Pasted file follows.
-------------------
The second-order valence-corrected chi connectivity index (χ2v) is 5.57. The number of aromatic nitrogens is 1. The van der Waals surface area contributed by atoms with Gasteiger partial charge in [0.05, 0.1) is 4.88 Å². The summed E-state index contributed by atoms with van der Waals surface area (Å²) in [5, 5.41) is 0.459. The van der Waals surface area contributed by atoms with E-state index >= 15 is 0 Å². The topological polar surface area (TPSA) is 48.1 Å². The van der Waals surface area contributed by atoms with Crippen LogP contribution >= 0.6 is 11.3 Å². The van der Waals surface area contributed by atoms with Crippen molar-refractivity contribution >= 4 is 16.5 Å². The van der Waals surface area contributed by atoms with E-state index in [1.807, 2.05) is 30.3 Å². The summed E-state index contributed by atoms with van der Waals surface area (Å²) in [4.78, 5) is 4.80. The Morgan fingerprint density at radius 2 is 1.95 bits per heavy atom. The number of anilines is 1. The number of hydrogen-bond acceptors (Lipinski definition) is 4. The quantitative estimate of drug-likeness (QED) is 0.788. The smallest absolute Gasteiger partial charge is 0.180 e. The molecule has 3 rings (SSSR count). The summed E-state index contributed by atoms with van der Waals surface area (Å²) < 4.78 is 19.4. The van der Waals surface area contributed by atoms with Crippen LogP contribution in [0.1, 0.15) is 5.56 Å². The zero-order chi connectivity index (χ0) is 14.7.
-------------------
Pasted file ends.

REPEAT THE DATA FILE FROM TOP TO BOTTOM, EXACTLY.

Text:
The second-order valence-corrected chi connectivity index (χ2v) is 5.57. The number of aromatic nitrogens is 1. The van der Waals surface area contributed by atoms with Gasteiger partial charge in [0.05, 0.1) is 4.88 Å². The summed E-state index contributed by atoms with van der Waals surface area (Å²) in [5, 5.41) is 0.459. The van der Waals surface area contributed by atoms with E-state index >= 15 is 0 Å². The topological polar surface area (TPSA) is 48.1 Å². The van der Waals surface area contributed by atoms with Crippen LogP contribution >= 0.6 is 11.3 Å². The van der Waals surface area contributed by atoms with Crippen molar-refractivity contribution >= 4 is 16.5 Å². The van der Waals surface area contributed by atoms with E-state index in [1.807, 2.05) is 30.3 Å². The summed E-state index contributed by atoms with van der Waals surface area (Å²) in [4.78, 5) is 4.80. The Morgan fingerprint density at radius 2 is 1.95 bits per heavy atom. The number of anilines is 1. The number of hydrogen-bond acceptors (Lipinski definition) is 4. The quantitative estimate of drug-likeness (QED) is 0.788. The smallest absolute Gasteiger partial charge is 0.180 e. The molecule has 3 rings (SSSR count). The summed E-state index contributed by atoms with van der Waals surface area (Å²) < 4.78 is 19.4. The van der Waals surface area contributed by atoms with Crippen LogP contribution in [0.1, 0.15) is 5.56 Å². The zero-order chi connectivity index (χ0) is 14.7.